I try to never judge a book by its cover unless it’s something like Cubit, and Home is just one of the reasons why this saying should stay true. A large number of people don’t think a game can be scary unless a giant mechanical animal jumps out at them every five seconds, however, Home manages to be horrifying and disturbing at the same time despite its simple pixel style. When you first start the game, you are suggested to have a spare hour and a half to complete the game in one sitting. Although some may consider this time short for a game, Home – A Unique Horror Adventure still managed to be as equally disturbing as Silent Hill (just without the creepy monsters).
The story of Home is obviously its main attraction due to the simplicity of its graphics, and it certainly did not disappoint. The story revolves around you making choices that influence the game’s outcome, these questions were simple and could only be answered yes or no. In the case of Home, you and the protagonist are kept in the dark until you both start to piece things together. What I found interesting is that the story is told in the past tense, like in a classic story-telling style.
I was impressed at the amount of detail there was if you looked hard enough, at times I had missed items after searching a small area for the best part of 10 minutes. However, if you missed them it didn’t mean you couldn’t continue with the game, it just meant you get a slightly different ending. At times you are even told that you missed something, “Maybe I should have taken that gun I saw”, despite the fact that I saw no gun. The detail helps add more depth to the story, and unravels frightening side stories.
The gameplay was very interesting; I have already mentioned the “Yes or No” aspect but there was more to Home than that. You had to shine your flashlight around to find objects of interest, such as notes that will add more details or tools that will come in handy later on. Your sight is limited though, due to the light radius of your flashlight only covering around half the screen. This wasn’t a bad point at all, as it just added to the horror atmosphere. Another positive addition to the atmosphere was the classic Resident Evil door opening scenes, due to the change in art style it didn’t just seem like it was stolen from the game, but it certainly added to the experience.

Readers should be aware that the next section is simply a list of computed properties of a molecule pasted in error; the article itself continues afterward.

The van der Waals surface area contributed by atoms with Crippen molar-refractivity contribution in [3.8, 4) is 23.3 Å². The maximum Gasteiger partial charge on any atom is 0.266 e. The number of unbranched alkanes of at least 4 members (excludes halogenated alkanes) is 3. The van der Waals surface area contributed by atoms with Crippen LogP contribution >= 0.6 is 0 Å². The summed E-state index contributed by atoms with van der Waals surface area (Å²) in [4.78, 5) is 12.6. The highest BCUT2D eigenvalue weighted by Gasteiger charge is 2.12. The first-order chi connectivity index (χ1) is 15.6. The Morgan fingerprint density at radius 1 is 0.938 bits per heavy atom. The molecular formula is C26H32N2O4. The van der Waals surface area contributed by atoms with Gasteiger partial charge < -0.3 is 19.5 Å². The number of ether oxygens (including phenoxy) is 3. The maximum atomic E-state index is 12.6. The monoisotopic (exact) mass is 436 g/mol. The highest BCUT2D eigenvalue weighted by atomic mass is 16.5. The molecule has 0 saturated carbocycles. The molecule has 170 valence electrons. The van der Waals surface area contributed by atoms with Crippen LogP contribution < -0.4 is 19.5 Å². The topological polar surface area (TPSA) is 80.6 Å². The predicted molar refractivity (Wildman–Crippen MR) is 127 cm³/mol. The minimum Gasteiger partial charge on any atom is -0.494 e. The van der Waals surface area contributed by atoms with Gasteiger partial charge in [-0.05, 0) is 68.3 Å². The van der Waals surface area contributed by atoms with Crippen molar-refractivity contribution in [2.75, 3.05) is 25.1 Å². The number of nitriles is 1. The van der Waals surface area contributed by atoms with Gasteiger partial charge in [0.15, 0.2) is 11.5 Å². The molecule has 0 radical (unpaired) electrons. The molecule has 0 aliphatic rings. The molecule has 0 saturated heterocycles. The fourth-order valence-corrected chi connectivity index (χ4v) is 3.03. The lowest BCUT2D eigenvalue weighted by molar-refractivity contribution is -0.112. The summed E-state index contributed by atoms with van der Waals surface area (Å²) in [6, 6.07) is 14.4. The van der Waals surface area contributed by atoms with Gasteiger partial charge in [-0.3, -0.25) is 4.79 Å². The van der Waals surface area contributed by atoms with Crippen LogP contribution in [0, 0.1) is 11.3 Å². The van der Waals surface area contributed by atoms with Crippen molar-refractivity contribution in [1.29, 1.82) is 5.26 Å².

The tension was also affected by the sound, of which there was none. You could hear your own footsteps and the sounds of a faint heartbeat, at times there were loud bangs to add to your fear and almost sent me behind my chair. I also found myself constantly discovering new items and places to investigate, which meant the game was repayable if you wanted to discover a different story path. Yet another great thing was that the paths were very different from each other, all of the decisions you make contribute to the conclusion. I loved this style of Telltale Games meaningful and serious questions, instead of “What colour shirt should your character wear today?”, your choices actually meant something and built up to an extraordinary finish.
Home – A Unique Horror Adventure manages to be a disturbingly horrifying game by creating an early Silent Hill atmosphere, even though there are not over the top jump scares. As well as this, there are so many more items and endings to discover. Home ran for the perfect amount of time for its style, and I found it to be true horror. I could give it a 9 on atmosphere alone, as it was just so bone chilling. Home deserves a 9 because of how amazing it was overall, it is also very cheap for a game of its quality. So definitely take a trip to the PSN Store and add this to your basket!
REVIEW CODE: A complimentary Sony Playstation 4 code was provided to Bonus Stage for this review. Please send all review code enquiries to firstname.lastname@example.org.
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Home - A Unique Horror Adventure Review
Gameplay - 0/10
Graphics - 0/10
Sound - 0/10
Replay Value - 0/10
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